Crypto is a huge topic, and this format is too short to share comprehensive thoughts, but I want to dive into crypto MVPs, integrity, and the gap between the promise of crypto and its current reality.
Artificial Intelligence as a Perfect Solution
Artificial Intelligence will solve our problem. Lot's of entrepreneurs have a grand vision of how AI can solve any difficult problem for their business. This doesn't mean they're wrong, but the fields of AI and ML (machine learning) have many sub categories and areas of active research that allow us to make progress on quite specific computational tasks. Applying the wrong form of learning or problem solving to a task can produce underwhelming results. Tweaking and tuning a model or method is the way to get solid results and outpace your competitors in business use cases. I'd like to go through a few ML methods and what they're used for maybe to inspire some new ideas.
Building an MVP to Raise Funds from Angels and VC
A common use case to build an essentialist MVP is to get more support for your idea. Taking the functional demo and pitching it to an investor, so you get more funds to flesh it out further, and recruit more team members to mentor, give resources, ideas, and connections to the project. Here I'm going to discuss some considerations around building an MVP for this purpose.
Molding Your MVP To Solve the Cold Start Problem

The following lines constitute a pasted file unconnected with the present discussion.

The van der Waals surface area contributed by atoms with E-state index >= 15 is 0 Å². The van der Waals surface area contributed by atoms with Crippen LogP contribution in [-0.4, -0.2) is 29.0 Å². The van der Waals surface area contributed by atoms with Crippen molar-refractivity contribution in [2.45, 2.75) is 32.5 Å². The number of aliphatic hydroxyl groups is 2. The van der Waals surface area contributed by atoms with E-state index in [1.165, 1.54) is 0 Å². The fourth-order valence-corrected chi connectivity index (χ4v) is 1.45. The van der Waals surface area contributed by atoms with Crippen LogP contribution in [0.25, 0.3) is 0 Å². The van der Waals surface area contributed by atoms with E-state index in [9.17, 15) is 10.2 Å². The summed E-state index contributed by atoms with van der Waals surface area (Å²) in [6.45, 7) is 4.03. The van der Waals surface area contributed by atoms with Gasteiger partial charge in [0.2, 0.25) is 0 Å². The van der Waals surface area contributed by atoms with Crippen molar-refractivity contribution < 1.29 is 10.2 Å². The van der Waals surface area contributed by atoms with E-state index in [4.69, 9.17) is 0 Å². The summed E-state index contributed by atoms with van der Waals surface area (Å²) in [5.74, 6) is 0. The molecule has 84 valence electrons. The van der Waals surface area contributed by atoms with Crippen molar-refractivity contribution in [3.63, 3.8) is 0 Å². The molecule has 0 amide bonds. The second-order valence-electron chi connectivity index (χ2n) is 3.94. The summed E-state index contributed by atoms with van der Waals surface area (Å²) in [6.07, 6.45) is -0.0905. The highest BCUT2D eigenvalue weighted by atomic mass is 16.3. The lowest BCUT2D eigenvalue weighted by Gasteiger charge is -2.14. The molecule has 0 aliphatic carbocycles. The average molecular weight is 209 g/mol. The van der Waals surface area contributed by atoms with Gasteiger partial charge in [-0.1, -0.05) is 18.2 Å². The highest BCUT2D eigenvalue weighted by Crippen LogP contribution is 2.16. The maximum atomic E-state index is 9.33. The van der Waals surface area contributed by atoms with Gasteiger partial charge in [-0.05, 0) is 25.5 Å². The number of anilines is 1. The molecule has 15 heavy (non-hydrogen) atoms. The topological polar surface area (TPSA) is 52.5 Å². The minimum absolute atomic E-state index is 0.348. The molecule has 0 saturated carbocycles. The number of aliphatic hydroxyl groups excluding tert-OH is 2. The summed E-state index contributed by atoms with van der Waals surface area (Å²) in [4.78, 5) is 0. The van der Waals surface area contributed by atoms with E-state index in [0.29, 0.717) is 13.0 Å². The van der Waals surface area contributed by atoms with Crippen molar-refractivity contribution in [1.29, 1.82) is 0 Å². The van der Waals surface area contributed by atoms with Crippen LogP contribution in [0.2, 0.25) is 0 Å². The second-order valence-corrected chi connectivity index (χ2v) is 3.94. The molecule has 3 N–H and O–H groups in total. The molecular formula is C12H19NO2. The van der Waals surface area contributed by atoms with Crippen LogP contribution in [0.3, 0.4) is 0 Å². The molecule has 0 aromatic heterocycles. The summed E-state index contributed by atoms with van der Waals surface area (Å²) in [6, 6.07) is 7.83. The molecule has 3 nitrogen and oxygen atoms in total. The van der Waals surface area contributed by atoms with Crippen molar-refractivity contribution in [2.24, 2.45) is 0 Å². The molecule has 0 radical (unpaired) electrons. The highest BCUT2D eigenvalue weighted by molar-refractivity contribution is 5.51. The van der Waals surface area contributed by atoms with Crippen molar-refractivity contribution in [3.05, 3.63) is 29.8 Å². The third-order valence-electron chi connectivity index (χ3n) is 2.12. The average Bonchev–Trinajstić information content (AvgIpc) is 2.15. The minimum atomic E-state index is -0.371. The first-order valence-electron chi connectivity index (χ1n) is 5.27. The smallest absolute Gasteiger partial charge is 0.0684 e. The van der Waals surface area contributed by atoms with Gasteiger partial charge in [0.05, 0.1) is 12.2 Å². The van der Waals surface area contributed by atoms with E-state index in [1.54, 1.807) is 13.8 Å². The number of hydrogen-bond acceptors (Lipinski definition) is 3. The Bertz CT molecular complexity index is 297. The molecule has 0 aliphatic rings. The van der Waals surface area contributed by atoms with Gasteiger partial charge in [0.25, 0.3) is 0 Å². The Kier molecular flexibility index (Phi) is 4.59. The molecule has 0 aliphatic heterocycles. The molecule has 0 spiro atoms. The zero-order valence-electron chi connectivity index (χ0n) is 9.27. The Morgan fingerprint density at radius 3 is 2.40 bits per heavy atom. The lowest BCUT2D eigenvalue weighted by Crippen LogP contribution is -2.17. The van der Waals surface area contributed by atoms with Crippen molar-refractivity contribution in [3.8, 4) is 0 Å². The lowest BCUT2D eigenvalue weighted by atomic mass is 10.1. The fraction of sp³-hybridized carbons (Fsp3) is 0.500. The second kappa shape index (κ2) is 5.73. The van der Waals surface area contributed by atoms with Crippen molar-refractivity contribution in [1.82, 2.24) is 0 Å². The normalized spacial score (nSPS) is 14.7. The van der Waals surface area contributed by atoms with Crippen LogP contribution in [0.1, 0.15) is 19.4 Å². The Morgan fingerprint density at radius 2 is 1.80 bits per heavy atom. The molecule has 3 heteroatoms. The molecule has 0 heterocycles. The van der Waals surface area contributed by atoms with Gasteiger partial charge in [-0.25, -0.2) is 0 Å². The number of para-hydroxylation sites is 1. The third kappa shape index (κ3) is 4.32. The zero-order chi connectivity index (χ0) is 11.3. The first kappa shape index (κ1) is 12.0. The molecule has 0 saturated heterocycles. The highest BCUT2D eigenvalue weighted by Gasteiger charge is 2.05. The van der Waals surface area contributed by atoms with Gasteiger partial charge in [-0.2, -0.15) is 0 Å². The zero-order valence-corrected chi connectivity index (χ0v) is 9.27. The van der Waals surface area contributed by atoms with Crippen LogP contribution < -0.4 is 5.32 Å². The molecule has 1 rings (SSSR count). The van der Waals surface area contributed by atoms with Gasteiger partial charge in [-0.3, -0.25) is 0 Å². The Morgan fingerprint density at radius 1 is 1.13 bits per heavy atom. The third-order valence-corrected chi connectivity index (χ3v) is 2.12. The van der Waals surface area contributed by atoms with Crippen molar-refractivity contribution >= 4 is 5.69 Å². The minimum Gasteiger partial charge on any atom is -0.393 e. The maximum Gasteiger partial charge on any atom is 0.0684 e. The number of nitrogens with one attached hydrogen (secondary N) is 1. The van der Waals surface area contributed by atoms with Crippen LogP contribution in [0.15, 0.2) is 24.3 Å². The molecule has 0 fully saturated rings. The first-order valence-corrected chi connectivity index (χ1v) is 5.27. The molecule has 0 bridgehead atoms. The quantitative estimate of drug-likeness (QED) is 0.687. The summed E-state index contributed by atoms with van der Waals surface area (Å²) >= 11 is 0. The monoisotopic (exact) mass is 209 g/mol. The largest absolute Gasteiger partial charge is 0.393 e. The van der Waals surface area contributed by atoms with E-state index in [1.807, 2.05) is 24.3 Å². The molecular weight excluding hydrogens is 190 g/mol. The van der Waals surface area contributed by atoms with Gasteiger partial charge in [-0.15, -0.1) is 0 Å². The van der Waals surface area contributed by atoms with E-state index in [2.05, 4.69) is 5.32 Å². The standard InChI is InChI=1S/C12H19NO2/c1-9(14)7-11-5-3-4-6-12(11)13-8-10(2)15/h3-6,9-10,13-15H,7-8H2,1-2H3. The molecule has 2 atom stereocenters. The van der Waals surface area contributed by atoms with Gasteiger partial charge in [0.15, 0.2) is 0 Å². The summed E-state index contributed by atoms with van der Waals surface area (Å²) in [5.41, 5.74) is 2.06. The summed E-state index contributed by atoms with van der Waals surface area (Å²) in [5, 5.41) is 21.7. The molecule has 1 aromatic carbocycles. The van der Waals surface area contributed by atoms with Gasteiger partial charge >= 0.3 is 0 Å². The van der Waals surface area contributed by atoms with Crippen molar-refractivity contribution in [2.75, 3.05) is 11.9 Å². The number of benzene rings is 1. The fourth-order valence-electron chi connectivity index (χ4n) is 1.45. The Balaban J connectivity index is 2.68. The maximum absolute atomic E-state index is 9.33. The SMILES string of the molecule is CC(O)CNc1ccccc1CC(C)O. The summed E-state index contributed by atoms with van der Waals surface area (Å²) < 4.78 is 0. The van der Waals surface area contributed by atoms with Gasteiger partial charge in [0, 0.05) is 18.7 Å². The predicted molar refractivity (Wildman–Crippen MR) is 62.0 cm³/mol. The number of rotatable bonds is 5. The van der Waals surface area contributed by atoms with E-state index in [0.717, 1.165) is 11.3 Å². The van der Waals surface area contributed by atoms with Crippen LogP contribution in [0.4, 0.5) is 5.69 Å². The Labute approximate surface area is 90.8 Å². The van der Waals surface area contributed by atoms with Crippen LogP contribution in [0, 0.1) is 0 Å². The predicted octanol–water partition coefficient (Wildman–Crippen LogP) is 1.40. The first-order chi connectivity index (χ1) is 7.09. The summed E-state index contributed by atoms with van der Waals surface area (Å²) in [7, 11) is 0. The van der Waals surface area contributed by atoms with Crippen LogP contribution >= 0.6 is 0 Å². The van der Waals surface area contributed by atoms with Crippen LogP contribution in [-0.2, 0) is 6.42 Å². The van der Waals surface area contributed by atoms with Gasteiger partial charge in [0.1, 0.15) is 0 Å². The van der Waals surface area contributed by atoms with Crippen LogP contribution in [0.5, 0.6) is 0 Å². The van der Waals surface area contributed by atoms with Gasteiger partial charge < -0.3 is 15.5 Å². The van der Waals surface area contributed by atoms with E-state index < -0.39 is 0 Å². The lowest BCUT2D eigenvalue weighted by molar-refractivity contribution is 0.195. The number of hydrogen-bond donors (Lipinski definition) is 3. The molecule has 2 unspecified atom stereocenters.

When facebook pulled together a simple app for dating, it was immediately valuable. This is the power of network effects. Not the most popular dating app in the world, but a viable, useful, and profitable tool. When you launch your dating app, while more innovative, it suffers from the cold start problem. You have zero users, so who am I going to match with? There are two main solutions to the cold start problem, and your MVP must keep these in mind while building to be successful.
12 Mistakes Building Your MVP (and What To Do Instead)
I've built dozens of MVPs, some were brand launches at Google, some startups that raised $3M in funding, and some productivity tools I conceived that got acquired by bigger companies. Here's some of my hard won knowledge about building a product from the software perspective.
Productize Your Job and Quit
You're a white collar professional with over a decade of experience. You've found some major inefficiencies in your work, and repetitious tasks that you have to do, and not only you, but everyone in your role at other companies. If you're driven, creative and have an insight that's repeatable, you can leverage and sell it with software. This lets you stop trading time for money, and gives greater opportunity for growth. Hard work, no doubt, but worth a risk to escape the 9-5.
No Code Platforms: Worth it?
No Code solutions have come a long way in the past few years. But there is still a lot to consider before committing to one of these solutions.
Your Mobile Strategy: Native App or Mobile Web?
A major decision point in early initiatives is between building a native app or with mobile web. There are a number of things to consider from a user standpoint as well as technical considerations. I also give some options for hybrid and compromises between these two main modalities.
Pros and Cons of Equity Based Technical Cofounders
I and every peer of mine in software have been approached dozens of times to be an equity partner in a startup. As with any decision in an early stage company, there's pros and cons to this approach.